Geographical variation in body size and sexual size dimorphism in an Australian lizard, Boulenger's Skink (Morethia boulengeri)

Damian R. Michael, Sam C. Banks, Maxine P. Piggott, Ross B. Cunningham, Mason Crane, Christopher MacGregor, Lachlan McBurney, David B. Lindenmayer

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Abstract

Ecogeographical rules help explain spatial and temporal patterns in intraspecific body size. However, many of these rules, when applied to ectothermic organisms such as reptiles, are controversial and require further investigation. To explore factors that influence body size in reptiles, we performed a heuristic study to examine body size variation in an Australian lizard, Boulenger's Skink Morethia boulengeri from agricultural landscapes in southern New South Wales, south-eastern Australia. We collected tissue and morphological data on 337 adult lizards across a broad elevation and climate gradient. We used a model-selection procedure to determine if environmental or ecological variables best explained body size variation. We explored the relationship between morphology and phylogenetic structure before modeling candidate variables from four broad domains: (1) geography (latitude, longitude and elevation), (2) climate (temperature and rainfall), (3) habitat (vegetation type, number of logs and ground cover attributes), and (4) management (land use and grazing history). Broad phylogenetic structure was evident, but on a scale larger than our study area. Lizards were sexually dimorphic, whereby females had longer snout-vent length than males, providing support for the fecundity selection hypothesis. Body size variation in M. boulengeri was correlated with temperature and rainfall, a pattern consistent with larger individuals occupying cooler and more productive parts of the landscape. Climate change forecasts, which predict warmer temperature and increased aridity, may result in reduced lizard biomass and decoupling of trophic interactions with potential implications for community organization and ecosystem function.

Original languageEnglish
Article numbere109830
Pages (from-to)1-8
Number of pages8
JournalPLoS One
Volume9
Issue number10
DOIs
Publication statusPublished - 22 Oct 2014
Externally publishedYes

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Lizards
Scincidae
Body Size
dimorphism
geographical variation
Sex Characteristics
lizards
body size
Rain
Reptiles
Climate
Vents
reptiles
Temperature
Ecosystem
Land use
Climate change
Ecosystems
Biomass
climate

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Michael, D. R., Banks, S. C., Piggott, M. P., Cunningham, R. B., Crane, M., MacGregor, C., ... Lindenmayer, D. B. (2014). Geographical variation in body size and sexual size dimorphism in an Australian lizard, Boulenger's Skink (Morethia boulengeri). PLoS One, 9(10), 1-8. [e109830]. https://doi.org/10.1371/journal.pone.0109830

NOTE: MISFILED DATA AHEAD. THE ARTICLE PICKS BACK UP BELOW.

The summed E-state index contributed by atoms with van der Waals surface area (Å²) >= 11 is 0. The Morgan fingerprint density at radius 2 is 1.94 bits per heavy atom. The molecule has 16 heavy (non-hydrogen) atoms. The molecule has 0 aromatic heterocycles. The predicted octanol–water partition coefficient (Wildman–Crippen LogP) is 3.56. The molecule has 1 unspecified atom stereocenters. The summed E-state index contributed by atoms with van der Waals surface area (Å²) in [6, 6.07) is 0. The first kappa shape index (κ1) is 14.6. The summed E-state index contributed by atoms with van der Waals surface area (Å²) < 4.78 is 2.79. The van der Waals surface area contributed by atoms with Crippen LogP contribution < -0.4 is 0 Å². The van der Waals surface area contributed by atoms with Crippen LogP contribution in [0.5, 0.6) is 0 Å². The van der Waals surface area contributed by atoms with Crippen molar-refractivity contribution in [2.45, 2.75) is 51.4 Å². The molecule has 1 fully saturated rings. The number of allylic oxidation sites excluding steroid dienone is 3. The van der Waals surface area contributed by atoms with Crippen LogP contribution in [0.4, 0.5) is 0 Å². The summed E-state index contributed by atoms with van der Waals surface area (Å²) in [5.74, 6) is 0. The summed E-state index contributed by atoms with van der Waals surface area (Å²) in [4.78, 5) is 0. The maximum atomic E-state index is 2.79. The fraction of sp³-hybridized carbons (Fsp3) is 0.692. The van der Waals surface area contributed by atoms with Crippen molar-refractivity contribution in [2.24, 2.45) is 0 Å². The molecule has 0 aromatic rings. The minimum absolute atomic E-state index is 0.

Michael, Damian R. ; Banks, Sam C. ; Piggott, Maxine P. ; Cunningham, Ross B. ; Crane, Mason ; MacGregor, Christopher ; McBurney, Lachlan ; Lindenmayer, David B. / Geographical variation in body size and sexual size dimorphism in an Australian lizard, Boulenger's Skink (Morethia boulengeri). In: PLoS One. 2014 ; Vol. 9, No. 10. pp. 1-8.
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abstract = "Ecogeographical rules help explain spatial and temporal patterns in intraspecific body size. However, many of these rules, when applied to ectothermic organisms such as reptiles, are controversial and require further investigation. To explore factors that influence body size in reptiles, we performed a heuristic study to examine body size variation in an Australian lizard, Boulenger's Skink Morethia boulengeri from agricultural landscapes in southern New South Wales, south-eastern Australia. We collected tissue and morphological data on 337 adult lizards across a broad elevation and climate gradient. We used a model-selection procedure to determine if environmental or ecological variables best explained body size variation. We explored the relationship between morphology and phylogenetic structure before modeling candidate variables from four broad domains: (1) geography (latitude, longitude and elevation), (2) climate (temperature and rainfall), (3) habitat (vegetation type, number of logs and ground cover attributes), and (4) management (land use and grazing history). Broad phylogenetic structure was evident, but on a scale larger than our study area. Lizards were sexually dimorphic, whereby females had longer snout-vent length than males, providing support for the fecundity selection hypothesis. Body size variation in M. boulengeri was correlated with temperature and rainfall, a pattern consistent with larger individuals occupying cooler and more productive parts of the landscape. Climate change forecasts, which predict warmer temperature and increased aridity, may result in reduced lizard biomass and decoupling of trophic interactions with potential implications for community organization and ecosystem function.",
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Michael, DR, Banks, SC, Piggott, MP, Cunningham, RB, Crane, M, MacGregor, C, McBurney, L & Lindenmayer, DB 2014, 'Geographical variation in body size and sexual size dimorphism in an Australian lizard, Boulenger's Skink (Morethia boulengeri)', PLoS One, vol. 9, no. 10, e109830, pp. 1-8. https://doi.org/10.1371/journal.pone.0109830

Geographical variation in body size and sexual size dimorphism in an Australian lizard, Boulenger's Skink (Morethia boulengeri). / Michael, Damian R.; Banks, Sam C.; Piggott, Maxine P.; Cunningham, Ross B.; Crane, Mason; MacGregor, Christopher; McBurney, Lachlan; Lindenmayer, David B.

In: PLoS One, Vol. 9, No. 10, e109830, 22.10.2014, p. 1-8.

Research output: Contribution to journalArticleResearchpeer-review

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